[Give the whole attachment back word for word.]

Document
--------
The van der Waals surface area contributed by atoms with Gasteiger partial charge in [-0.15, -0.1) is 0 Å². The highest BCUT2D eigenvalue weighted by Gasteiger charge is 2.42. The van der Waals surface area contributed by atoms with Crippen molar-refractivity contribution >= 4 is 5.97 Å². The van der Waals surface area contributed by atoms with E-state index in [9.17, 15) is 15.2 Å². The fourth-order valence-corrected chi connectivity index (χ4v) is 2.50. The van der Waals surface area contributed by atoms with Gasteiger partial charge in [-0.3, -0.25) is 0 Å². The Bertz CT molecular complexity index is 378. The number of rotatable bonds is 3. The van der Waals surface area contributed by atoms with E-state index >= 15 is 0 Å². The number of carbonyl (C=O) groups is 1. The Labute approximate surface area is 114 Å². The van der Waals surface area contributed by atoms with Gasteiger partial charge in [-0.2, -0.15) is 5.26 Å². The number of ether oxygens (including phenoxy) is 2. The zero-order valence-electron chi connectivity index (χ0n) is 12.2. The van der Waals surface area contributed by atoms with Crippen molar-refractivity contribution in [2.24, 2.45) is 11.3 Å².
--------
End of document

The van der Waals surface area contributed by atoms with Gasteiger partial charge in [-0.15, -0.1) is 0 Å². The highest BCUT2D eigenvalue weighted by Gasteiger charge is 2.42. The van der Waals surface area contributed by atoms with Crippen molar-refractivity contribution >= 4 is 5.97 Å². The van der Waals surface area contributed by atoms with E-state index in [9.17, 15) is 15.2 Å². The fourth-order valence-corrected chi connectivity index (χ4v) is 2.50. The van der Waals surface area contributed by atoms with Gasteiger partial charge in [-0.3, -0.25) is 0 Å². The Bertz CT molecular complexity index is 378. The number of rotatable bonds is 3. The van der Waals surface area contributed by atoms with E-state index >= 15 is 0 Å². The number of carbonyl (C=O) groups is 1. The Labute approximate surface area is 114 Å². The van der Waals surface area contributed by atoms with Gasteiger partial charge in [-0.2, -0.15) is 5.26 Å². The number of ether oxygens (including phenoxy) is 2. The zero-order valence-electron chi connectivity index (χ0n) is 12.2. The van der Waals surface area contributed by atoms with Crippen molar-refractivity contribution in [2.24, 2.45) is 11.3 Å².